Diao is active in her field on a national level, having chaired numerous sessions at the American Geophysical Union (AGU) annual meetings in 2016, 2017 and 2018. She served as a NASA panel reviewer in 2017, and has been a member of the American Meteorological Society (AMS) Cloud Physics Committee since 2016, which is in charge of updating the Glossary of Meteorology.

Also of significance is Diao’s engagement of students in her research. One graduate student was the lead author on a published paper, and is now pursuing his PhD in the School of Meteorology at the University of Oklahoma. She brought graduate and undergraduate students with her to the National Center for Atmospheric Research to do summer research with aircraft instruments and global climate model simulations in 2016 and 2018. Since 2016, her students have given five oral presentations at AMS and AGU annual meetings.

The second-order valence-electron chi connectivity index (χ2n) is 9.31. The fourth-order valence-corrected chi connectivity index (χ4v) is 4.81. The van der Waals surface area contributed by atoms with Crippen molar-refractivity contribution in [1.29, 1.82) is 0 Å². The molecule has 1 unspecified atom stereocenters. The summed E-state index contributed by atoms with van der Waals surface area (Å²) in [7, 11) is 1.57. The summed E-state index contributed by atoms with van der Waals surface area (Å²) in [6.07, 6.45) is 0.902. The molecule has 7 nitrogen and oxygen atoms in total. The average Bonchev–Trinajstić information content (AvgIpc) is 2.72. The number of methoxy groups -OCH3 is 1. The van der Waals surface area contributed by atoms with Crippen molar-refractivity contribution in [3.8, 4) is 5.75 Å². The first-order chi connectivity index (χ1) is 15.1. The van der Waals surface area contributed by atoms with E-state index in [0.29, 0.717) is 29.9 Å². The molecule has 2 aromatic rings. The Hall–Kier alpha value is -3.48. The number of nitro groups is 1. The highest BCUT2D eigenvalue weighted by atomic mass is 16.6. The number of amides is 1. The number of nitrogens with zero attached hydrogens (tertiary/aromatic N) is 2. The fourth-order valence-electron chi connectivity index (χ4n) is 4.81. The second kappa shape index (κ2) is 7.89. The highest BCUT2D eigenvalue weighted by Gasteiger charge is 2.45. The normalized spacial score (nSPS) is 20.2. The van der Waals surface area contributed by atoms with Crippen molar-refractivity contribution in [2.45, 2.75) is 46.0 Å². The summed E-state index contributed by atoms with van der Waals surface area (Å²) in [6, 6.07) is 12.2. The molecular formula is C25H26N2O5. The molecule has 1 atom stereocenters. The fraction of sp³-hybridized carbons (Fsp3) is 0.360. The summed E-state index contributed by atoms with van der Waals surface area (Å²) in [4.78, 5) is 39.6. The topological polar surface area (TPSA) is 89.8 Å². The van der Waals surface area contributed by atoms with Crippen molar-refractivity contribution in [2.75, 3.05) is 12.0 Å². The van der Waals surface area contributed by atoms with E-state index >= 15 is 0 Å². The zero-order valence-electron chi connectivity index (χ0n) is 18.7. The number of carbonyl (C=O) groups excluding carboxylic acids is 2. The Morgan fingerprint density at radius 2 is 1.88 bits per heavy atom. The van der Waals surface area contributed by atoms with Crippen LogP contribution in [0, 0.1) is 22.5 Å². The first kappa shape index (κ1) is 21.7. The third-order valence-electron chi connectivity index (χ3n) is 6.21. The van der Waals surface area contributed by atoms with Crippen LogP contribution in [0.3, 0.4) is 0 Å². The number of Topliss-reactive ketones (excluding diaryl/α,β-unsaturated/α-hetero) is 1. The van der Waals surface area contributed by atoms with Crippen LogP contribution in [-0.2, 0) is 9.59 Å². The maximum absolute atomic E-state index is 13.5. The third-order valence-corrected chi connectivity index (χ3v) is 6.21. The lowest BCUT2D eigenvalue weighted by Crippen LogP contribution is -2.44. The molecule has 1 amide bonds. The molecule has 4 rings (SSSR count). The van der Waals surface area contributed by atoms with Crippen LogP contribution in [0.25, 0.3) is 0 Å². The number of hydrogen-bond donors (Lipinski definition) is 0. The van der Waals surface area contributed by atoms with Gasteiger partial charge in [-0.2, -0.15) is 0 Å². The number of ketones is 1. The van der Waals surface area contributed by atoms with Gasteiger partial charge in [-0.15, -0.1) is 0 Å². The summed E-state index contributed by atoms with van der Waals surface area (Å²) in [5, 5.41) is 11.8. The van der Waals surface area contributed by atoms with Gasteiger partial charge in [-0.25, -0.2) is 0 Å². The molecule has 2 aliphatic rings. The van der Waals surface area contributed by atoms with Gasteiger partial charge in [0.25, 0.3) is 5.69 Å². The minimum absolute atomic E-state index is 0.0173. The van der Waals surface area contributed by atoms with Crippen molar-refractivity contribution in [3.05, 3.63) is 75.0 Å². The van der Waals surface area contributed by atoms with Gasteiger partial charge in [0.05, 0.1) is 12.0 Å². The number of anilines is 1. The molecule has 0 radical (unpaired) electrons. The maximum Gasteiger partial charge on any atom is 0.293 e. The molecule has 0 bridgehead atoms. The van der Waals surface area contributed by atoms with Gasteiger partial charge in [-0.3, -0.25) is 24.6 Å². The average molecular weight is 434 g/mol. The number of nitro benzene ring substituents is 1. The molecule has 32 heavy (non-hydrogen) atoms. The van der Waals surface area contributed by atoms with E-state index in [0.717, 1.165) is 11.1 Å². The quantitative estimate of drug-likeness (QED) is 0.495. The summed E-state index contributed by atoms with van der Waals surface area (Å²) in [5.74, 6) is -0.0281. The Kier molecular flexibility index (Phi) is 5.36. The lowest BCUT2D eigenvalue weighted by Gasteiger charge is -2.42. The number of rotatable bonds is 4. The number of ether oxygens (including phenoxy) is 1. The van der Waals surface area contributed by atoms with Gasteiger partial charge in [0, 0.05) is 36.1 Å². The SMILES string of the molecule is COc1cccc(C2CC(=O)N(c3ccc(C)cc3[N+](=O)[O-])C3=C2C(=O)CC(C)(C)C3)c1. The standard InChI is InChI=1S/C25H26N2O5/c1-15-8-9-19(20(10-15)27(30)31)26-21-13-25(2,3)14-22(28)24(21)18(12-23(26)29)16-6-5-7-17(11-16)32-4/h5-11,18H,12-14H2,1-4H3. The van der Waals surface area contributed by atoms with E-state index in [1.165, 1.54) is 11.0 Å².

A behavioral theory and motivation expert

Snycerski’s interdisciplinary research combines concepts and topics from the fields of behavior analysis, consumer behavior, and psychopharmacology. Her recent studies, conducted in collaboration with current and former SJSU graduate students, have investigated sports fans’ perceptions of cannabis use by professional athletes, alcohol use and aggression in sports fans, and educational attainment and employment status of Bay Area medical cannabis patients.

Snycerski is considered a subject matter expert on the behavioral theory and study of motivation, having co-developed The Motivating Operations Concept (MOC), a leading theory in behavior analysis that is included in undergraduate and graduate textbooks and training materials worldwide. The MOC is also used in the examination to earn a Board Certified Behavior Analyst license, which is the only professional credential in her field.

Since 2017, she has served as the principal investigator of a previously awarded cooperative agreement that funds advanced rotorcraft research in collaboration with scientists from the U.S. Army Aviation Development Directorate. In the last year, she has significantly increased extramural sponsored funding for SJSU’s human factors and aerospace engineering research at NASA’s Ames Research Center at Moffett Field. This research has resulted in technological advances in the areas of adaptive autonomy, future lift systems, and human-centered display design.